Categories
ENG GIS tutorial Idee e progetti

QGIS YouTube Collaboration

Hi, I’m PJ, I have a YouTube channel with tutorials about Open-source GIS.

If you have some videos that address the same subject, I thought we could collaborate.

I’ll explain: I have 3.600 subscribers, but most of my videos are in Italian language. These days I am starting to create more stuff in English and my idea is to give an opportunity to other GIS-geeks like me by presenting their tutorials on my channel.

Obviously, the revenue from your videos will be yours. Usually, for every 500 views, you get 1$, but it’s a bit more complicated, it depends on a few more factors. But this isn’t the only value!

I’ll be happy to elaborate if you are interested.

This is a Wiki of the project. notion.so/cityplanner/EN-…

You can contact me through lima.cityplanner@gmail.com or WhatsApp or Telegram

Categories
ENG slack-gis-tips

Geospatial Data Science… Gone Wrong!!

This Halloween, the EU’s General Data Protection Regulation (GDPR) is perhaps the most frightening thing that is lurking around the corner…

GDPR highlights the fact that increased availability of data comes with a potentially devastating catch – and that data scientists, who are responsible for this information, need to take extra care.

The regulation, which comes into force in May 2018, is focused on strengthening and unifying data protection for all individuals within the EU. This means that any information (including locational information) about an EU citizen which is on your organization’s servers will need to be managed and protected carefully.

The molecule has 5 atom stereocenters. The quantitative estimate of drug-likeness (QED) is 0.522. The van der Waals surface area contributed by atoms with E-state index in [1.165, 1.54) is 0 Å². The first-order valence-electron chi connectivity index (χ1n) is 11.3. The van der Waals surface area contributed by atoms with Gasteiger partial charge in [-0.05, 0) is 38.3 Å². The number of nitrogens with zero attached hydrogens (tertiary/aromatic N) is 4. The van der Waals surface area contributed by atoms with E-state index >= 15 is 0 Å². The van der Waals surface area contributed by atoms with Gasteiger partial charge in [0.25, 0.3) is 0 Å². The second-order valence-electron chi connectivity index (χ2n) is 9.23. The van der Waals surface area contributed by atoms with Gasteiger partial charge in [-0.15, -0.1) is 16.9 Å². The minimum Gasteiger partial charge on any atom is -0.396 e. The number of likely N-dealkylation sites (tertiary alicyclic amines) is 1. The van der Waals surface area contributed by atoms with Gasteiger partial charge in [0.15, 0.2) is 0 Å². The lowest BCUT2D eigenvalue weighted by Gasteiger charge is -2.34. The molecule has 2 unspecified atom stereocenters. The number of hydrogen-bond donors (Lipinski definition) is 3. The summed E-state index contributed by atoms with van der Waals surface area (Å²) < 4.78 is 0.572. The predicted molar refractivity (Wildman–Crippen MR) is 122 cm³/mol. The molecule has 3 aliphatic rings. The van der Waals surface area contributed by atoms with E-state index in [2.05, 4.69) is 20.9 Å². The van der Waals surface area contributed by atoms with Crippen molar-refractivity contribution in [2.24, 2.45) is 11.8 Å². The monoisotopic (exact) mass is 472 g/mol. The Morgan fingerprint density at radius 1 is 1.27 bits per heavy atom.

The logic behind GDPR is that data collected for various purposes can be easily fused with other open data in order to build a bigger picture of an individual. This means that information, such as purchase history records or daily commute path, can be used as a stepping stone to gathering more insights about a particular person. If for example, your innocent Google searches have ever resulted in you looking at a complete stranger’s social life then you may understand how easily this can happen.

As scientists, analysts and marketers know well, the more information you have, the easier it is to build on this information and to develop deeper insights.

That’s why it’s called ‘data science’…

It’s about forming connections.

GDPR is about protecting the anonymity of European citizens in an age when these citizens are sharing online more and more information about themselves – either knowingly or unknowingly. The purpose of GDPR is to ensure that this information is being limited on an almost ‘need-to-know’ basis, that it is being protected by data and IT custodians and that it is not being misused in any way.

And now for the terrifying thing…

Aside from reputational damages, the penalties facing organizations that breach GDPR could be financially crippling…